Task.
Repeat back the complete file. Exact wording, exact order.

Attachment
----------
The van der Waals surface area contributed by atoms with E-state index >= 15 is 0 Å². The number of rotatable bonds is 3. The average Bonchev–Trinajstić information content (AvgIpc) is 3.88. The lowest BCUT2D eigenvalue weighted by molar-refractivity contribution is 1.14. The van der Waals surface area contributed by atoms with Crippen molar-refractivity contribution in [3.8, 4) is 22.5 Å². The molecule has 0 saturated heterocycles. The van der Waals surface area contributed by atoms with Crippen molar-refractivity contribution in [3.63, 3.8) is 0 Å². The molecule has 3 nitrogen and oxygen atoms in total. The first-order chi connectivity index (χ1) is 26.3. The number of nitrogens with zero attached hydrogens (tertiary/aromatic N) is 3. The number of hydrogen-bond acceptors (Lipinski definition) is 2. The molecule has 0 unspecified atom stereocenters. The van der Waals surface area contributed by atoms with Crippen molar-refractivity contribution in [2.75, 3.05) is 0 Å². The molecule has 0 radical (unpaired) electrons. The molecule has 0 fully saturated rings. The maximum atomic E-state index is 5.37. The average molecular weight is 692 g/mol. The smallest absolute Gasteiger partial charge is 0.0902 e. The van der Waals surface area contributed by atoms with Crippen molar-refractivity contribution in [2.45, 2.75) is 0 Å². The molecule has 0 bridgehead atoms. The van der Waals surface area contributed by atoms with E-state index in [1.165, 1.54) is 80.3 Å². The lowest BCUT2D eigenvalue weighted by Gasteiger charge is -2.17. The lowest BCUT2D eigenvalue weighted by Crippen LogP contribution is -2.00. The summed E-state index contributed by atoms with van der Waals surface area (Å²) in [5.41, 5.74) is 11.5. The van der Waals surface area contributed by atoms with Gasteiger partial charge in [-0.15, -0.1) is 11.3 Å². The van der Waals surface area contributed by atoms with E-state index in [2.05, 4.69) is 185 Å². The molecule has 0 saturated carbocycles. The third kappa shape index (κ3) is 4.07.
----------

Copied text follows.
The van der Waals surface area contributed by atoms with E-state index >= 15 is 0 Å². The number of rotatable bonds is 3. The average Bonchev–Trinajstić information content (AvgIpc) is 3.88. The lowest BCUT2D eigenvalue weighted by molar-refractivity contribution is 1.14. The van der Waals surface area contributed by atoms with Crippen molar-refractivity contribution in [3.8, 4) is 22.5 Å². The molecule has 0 saturated heterocycles. The van der Waals surface area contributed by atoms with Crippen molar-refractivity contribution in [3.63, 3.8) is 0 Å². The molecule has 3 nitrogen and oxygen atoms in total. The first-order chi connectivity index (χ1) is 26.3. The number of nitrogens with zero attached hydrogens (tertiary/aromatic N) is 3. The number of hydrogen-bond acceptors (Lipinski definition) is 2. The molecule has 0 unspecified atom stereocenters. The van der Waals surface area contributed by atoms with Crippen molar-refractivity contribution in [2.75, 3.05) is 0 Å². The molecule has 0 radical (unpaired) electrons. The molecule has 0 fully saturated rings. The maximum atomic E-state index is 5.37. The average molecular weight is 692 g/mol. The smallest absolute Gasteiger partial charge is 0.0902 e. The van der Waals surface area contributed by atoms with Crippen molar-refractivity contribution in [2.45, 2.75) is 0 Å². The molecule has 0 bridgehead atoms. The van der Waals surface area contributed by atoms with E-state index in [1.165, 1.54) is 80.3 Å². The lowest BCUT2D eigenvalue weighted by Gasteiger charge is -2.17. The lowest BCUT2D eigenvalue weighted by Crippen LogP contribution is -2.00. The summed E-state index contributed by atoms with van der Waals surface area (Å²) in [5.41, 5.74) is 11.5. The van der Waals surface area contributed by atoms with Gasteiger partial charge in [-0.15, -0.1) is 11.3 Å². The van der Waals surface area contributed by atoms with E-state index in [2.05, 4.69) is 185 Å². The molecule has 0 saturated carbocycles. The third kappa shape index (κ3) is 4.07.